Crops Hold Rare Harmful Mutations that Reduce ProductivityMarch 21, 2018
New research conducted by scientists at Cornell University reveals that even the highest performing maize crops contain rare deleterious mutations from errors that occur randomly every generation. These mutations may also come from ancient mutations genetically linked to a beneficial genetic variation that was selected during crop domestication and breeding.
To evaluate the impact of these mutations, the team led by Karl Kremling created one of the largest public data sets of gene expression in plants. The dataset includes nearly 300 lines of maize varieties across seven tissue types, leading to nearly 80 million observations of gene expression. The set allowed the researchers to link deleterious mutations in maize to abnormal phenotypes. They also showed that some of these rare mutations were made more abundant during the process of domestication. The most effective way of fixing deleterious mutations will likely involve gene editing, according to the team.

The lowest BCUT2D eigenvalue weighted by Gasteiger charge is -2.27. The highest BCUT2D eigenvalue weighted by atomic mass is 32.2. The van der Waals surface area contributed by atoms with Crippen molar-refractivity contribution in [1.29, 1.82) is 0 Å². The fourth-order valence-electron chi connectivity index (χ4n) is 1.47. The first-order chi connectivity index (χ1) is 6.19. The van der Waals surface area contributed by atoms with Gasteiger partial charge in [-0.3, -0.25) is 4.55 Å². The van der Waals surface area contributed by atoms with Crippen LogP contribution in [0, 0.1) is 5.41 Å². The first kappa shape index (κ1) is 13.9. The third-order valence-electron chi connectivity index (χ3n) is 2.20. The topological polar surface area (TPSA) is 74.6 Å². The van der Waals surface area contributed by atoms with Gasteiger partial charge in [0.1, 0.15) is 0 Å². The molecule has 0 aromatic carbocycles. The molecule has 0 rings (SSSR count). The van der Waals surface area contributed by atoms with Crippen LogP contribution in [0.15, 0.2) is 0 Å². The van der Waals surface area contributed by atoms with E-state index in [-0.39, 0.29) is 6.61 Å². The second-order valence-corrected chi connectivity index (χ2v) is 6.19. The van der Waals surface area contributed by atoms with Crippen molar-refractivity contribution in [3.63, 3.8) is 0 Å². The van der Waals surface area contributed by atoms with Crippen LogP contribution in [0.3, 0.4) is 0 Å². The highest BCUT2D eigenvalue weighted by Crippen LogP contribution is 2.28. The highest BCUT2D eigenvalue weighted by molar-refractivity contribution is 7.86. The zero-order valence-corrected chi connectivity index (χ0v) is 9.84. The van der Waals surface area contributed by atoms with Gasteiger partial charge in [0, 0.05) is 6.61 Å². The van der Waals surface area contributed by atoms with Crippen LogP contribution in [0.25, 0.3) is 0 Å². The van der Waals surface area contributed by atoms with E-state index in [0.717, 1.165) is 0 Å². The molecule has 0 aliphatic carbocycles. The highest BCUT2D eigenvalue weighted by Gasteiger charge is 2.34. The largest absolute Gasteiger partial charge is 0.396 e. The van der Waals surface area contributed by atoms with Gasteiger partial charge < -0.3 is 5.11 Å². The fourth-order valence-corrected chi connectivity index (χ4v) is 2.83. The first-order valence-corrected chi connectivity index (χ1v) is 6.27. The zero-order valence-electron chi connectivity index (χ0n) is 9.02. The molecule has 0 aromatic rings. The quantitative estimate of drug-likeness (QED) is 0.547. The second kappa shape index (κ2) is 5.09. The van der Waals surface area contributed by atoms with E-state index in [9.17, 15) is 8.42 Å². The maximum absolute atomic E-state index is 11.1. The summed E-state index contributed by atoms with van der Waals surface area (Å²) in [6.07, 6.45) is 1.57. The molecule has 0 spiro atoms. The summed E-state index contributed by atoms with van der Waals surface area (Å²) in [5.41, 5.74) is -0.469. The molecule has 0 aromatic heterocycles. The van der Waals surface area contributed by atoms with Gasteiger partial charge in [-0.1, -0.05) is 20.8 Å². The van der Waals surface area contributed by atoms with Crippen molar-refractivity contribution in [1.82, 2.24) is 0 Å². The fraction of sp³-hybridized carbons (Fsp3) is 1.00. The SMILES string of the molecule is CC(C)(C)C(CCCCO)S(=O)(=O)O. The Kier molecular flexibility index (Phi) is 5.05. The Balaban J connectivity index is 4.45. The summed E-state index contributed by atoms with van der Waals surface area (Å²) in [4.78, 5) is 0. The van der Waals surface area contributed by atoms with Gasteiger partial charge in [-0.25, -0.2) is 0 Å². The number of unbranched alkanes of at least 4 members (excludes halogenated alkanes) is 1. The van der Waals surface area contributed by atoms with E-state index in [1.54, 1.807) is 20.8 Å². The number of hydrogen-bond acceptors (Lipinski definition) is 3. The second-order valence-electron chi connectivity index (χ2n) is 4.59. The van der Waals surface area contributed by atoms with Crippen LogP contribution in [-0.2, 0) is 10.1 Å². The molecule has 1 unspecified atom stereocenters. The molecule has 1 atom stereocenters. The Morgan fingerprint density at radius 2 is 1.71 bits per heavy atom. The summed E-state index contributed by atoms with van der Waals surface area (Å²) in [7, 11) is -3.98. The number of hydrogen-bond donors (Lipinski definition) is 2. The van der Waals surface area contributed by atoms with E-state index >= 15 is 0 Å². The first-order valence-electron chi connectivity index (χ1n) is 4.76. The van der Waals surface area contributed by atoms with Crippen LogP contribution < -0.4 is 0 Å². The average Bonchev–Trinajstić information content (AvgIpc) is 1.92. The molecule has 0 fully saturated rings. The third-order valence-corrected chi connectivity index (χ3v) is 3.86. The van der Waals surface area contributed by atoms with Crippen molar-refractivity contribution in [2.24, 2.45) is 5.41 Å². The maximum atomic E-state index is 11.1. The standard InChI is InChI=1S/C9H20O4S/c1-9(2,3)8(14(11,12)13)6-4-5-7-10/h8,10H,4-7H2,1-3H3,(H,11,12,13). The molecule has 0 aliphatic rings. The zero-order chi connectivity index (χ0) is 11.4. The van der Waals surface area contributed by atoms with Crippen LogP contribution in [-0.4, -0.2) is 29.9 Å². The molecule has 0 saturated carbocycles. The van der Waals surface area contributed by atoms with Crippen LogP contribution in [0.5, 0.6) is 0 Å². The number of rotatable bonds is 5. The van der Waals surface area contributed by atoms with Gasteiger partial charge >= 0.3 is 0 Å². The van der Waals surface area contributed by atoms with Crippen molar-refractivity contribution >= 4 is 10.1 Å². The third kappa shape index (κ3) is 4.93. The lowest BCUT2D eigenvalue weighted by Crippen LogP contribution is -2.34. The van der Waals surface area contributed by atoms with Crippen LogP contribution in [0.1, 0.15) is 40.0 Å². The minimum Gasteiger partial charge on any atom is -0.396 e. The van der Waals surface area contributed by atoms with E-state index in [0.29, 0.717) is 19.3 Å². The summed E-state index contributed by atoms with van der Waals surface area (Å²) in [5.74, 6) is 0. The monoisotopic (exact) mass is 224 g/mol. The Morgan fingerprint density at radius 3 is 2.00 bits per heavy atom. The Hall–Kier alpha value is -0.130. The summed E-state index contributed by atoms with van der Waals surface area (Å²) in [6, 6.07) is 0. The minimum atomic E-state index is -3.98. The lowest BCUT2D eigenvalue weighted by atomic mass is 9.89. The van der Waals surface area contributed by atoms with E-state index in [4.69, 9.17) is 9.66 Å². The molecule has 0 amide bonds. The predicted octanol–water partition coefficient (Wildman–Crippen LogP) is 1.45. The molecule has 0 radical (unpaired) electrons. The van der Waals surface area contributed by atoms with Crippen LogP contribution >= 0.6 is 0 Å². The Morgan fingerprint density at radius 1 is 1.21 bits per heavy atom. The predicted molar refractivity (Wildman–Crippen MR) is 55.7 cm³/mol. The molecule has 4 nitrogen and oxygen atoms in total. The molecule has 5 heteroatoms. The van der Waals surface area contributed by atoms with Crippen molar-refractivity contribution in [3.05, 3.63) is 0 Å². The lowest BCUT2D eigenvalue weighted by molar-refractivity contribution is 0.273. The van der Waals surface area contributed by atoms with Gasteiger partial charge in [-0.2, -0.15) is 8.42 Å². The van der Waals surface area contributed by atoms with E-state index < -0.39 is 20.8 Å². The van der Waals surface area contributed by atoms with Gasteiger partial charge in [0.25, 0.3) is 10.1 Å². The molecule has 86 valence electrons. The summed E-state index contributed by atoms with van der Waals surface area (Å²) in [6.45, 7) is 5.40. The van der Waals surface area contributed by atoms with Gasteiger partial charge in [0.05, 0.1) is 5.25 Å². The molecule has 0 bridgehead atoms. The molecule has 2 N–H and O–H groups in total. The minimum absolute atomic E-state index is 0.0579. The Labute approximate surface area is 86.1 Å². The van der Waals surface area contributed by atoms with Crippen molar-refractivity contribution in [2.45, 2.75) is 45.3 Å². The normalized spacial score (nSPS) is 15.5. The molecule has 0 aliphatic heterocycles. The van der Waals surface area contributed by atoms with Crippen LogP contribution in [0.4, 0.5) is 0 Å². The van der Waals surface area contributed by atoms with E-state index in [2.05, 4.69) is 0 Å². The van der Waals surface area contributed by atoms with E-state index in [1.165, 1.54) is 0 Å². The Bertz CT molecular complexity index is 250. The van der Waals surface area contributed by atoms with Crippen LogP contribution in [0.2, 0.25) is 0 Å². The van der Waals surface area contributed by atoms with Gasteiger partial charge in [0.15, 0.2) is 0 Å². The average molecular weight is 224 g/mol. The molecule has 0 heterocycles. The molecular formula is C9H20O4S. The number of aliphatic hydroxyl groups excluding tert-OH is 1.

Read more in the Cornell Chronicle.
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